So far…an albatross free day, but the temperature has dropped and socks are wet!

12 12 2011

We had the cold front pass over us last night. Was a pretty benign front in terms of the ones we had on Leg 1 with classic pre frontal dips in the barometer then a hard squall with the shift. This one just came as a bit of rain and an instant shift without much increase in pressure, however we had a shocker. Our fractional spinnaker is now out of action for a while sustaining some damage due to the instant shift and confused seas.

The temperature has dropped significantly with the passing of the front and we are desperately trying to keep socks and gear dry as the slightest bit of damp just seems to attract the cold – especially socks…but generally life is the same except a mirror shift in everything – after being on port for days and days on end it takes a few hours to get used to everything being on the other side of the boat – sounds odd but true.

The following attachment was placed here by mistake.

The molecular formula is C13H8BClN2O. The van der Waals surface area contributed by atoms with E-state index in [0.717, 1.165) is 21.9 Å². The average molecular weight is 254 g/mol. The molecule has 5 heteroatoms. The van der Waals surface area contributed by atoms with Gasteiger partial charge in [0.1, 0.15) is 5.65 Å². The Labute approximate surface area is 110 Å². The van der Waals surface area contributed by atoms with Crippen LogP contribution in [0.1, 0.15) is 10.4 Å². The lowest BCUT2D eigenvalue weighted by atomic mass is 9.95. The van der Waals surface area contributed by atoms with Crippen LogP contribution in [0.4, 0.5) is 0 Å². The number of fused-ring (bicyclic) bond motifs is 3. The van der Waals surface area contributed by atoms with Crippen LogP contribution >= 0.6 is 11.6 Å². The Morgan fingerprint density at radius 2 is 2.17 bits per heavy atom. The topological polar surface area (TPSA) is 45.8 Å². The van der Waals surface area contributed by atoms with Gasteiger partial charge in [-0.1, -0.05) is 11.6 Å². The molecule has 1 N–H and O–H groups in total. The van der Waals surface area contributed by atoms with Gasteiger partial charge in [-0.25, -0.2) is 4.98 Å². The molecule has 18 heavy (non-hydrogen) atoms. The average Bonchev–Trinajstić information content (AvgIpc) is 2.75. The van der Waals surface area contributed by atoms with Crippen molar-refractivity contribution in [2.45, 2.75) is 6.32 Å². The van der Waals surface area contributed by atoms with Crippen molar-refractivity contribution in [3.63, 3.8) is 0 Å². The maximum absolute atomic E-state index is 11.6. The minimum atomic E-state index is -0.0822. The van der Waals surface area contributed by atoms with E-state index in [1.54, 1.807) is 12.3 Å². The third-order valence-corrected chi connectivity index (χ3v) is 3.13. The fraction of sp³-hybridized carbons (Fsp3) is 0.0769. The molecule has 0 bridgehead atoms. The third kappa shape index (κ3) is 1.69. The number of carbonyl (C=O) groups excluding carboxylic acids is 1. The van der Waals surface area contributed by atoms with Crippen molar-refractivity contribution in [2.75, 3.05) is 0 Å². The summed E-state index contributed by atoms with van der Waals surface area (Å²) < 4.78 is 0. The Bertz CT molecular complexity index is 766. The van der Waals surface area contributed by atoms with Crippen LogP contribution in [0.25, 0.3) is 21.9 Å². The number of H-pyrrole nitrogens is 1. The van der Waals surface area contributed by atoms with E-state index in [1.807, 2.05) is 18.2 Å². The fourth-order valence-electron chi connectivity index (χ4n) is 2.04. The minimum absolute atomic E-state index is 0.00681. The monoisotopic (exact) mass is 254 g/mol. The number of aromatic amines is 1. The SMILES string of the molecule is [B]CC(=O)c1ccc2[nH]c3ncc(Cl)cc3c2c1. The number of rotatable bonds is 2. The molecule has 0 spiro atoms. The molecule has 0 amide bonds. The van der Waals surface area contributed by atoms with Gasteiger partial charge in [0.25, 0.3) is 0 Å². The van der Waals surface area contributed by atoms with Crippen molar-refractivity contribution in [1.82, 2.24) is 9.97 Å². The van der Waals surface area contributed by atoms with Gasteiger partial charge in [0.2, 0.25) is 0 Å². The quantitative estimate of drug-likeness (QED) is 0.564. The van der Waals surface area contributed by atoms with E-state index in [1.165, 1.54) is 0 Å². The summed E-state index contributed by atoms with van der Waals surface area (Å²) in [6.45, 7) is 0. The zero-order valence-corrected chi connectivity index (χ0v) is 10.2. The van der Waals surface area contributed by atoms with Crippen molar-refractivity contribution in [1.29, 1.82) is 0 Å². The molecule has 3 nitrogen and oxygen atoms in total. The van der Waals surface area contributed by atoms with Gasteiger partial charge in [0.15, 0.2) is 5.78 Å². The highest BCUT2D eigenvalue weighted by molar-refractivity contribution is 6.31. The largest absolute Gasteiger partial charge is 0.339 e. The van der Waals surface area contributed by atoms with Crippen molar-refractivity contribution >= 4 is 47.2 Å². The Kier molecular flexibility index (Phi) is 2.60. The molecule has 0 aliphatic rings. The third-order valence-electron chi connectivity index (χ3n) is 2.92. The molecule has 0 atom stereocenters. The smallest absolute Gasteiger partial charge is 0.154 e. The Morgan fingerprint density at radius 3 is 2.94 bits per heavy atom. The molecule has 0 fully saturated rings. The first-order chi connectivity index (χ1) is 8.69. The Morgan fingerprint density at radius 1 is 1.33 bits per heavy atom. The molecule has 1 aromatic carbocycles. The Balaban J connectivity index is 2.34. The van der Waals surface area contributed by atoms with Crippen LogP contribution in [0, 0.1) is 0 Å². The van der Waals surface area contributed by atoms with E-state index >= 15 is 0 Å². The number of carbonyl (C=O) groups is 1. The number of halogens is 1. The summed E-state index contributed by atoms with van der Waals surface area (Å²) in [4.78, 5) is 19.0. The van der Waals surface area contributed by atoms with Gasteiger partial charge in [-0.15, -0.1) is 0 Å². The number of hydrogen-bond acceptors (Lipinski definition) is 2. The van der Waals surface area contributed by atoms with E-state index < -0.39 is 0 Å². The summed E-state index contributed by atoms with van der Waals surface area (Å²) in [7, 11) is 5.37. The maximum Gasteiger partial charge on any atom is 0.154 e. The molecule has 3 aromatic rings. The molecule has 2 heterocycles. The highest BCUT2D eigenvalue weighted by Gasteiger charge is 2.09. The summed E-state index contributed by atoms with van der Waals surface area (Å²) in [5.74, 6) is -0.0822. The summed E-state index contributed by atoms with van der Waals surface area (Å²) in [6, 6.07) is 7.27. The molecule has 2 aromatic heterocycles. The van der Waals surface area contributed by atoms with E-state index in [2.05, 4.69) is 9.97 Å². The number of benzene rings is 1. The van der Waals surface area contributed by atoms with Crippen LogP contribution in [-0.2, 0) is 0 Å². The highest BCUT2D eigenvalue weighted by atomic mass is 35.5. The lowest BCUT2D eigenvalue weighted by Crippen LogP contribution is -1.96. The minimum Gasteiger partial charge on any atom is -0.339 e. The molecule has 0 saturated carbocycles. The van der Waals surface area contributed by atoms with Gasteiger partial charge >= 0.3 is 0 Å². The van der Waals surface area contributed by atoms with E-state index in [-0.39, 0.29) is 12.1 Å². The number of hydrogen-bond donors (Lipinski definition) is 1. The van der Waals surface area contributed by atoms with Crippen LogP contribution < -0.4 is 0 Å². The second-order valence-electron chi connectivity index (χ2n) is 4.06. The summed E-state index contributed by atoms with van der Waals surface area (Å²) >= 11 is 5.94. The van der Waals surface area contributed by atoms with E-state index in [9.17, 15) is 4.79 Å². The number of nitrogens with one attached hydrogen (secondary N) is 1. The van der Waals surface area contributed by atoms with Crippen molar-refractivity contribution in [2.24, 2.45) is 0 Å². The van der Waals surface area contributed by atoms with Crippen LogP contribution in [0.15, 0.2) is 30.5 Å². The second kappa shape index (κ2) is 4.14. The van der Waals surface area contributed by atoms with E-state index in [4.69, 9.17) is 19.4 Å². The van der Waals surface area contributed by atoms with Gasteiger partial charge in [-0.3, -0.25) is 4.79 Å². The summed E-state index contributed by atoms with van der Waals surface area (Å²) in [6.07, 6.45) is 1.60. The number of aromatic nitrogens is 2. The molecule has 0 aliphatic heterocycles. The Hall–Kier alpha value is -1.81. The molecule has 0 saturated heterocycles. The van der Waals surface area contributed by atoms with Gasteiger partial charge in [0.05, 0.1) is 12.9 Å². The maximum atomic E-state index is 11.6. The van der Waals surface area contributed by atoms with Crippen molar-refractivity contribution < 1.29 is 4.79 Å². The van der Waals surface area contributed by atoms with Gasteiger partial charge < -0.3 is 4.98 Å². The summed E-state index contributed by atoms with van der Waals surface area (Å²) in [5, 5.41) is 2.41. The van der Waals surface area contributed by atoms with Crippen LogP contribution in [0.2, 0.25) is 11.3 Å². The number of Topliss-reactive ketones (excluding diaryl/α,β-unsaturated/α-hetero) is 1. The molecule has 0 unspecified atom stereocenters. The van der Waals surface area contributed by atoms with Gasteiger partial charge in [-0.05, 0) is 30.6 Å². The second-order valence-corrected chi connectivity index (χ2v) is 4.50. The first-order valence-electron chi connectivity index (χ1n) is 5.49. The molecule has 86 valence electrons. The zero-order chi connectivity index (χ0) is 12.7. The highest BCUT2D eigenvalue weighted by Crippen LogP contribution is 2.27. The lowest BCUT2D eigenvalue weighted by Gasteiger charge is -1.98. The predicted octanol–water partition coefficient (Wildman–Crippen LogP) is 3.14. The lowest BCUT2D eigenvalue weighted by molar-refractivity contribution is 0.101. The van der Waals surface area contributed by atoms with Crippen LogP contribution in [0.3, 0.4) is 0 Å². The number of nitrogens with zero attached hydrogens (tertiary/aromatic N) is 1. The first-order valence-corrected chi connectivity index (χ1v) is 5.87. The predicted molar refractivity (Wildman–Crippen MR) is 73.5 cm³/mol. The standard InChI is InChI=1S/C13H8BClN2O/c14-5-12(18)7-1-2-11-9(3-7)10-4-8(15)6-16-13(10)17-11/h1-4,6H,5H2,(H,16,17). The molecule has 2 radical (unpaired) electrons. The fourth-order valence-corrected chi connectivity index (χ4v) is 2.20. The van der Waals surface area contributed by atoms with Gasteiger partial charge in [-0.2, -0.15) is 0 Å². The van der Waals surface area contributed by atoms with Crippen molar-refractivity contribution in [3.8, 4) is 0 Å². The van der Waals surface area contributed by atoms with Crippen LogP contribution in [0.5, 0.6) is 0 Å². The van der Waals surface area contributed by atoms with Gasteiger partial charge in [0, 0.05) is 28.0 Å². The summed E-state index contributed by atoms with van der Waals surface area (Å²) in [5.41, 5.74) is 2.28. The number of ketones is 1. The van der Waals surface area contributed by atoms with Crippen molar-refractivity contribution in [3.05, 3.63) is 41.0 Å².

Yesterday’s albatross has been the subject of discussion today, not sure that having an albatross landing in your cockpit has happened to many, and am pretty sure there are some sceptics out there that it actually did happen. Didn’t get a photo as the poor beast looked so distressed that getting him back to the air was high priority. It was amazing to see something that is so graceful in the air so helpless on land, it’s wings were so big that it didn’t seem to be able hold them up, mind you the relative confined space of our cockpit is no place for a 2m odd wingspanned bird. I was pretty worried that it was going to try and take chunk out of me with its huge beak as I got close to it, however as I picked it up it just gave a bit of a squawk and flopped helplessly back into the water then a few furious flaps and took off. The cockpit stunk of albatross lunch for a few hours as it had emptied its stomach contents everywhere. A once in a lifetime experience I guess holding an albatross in your arms in the southern ocean.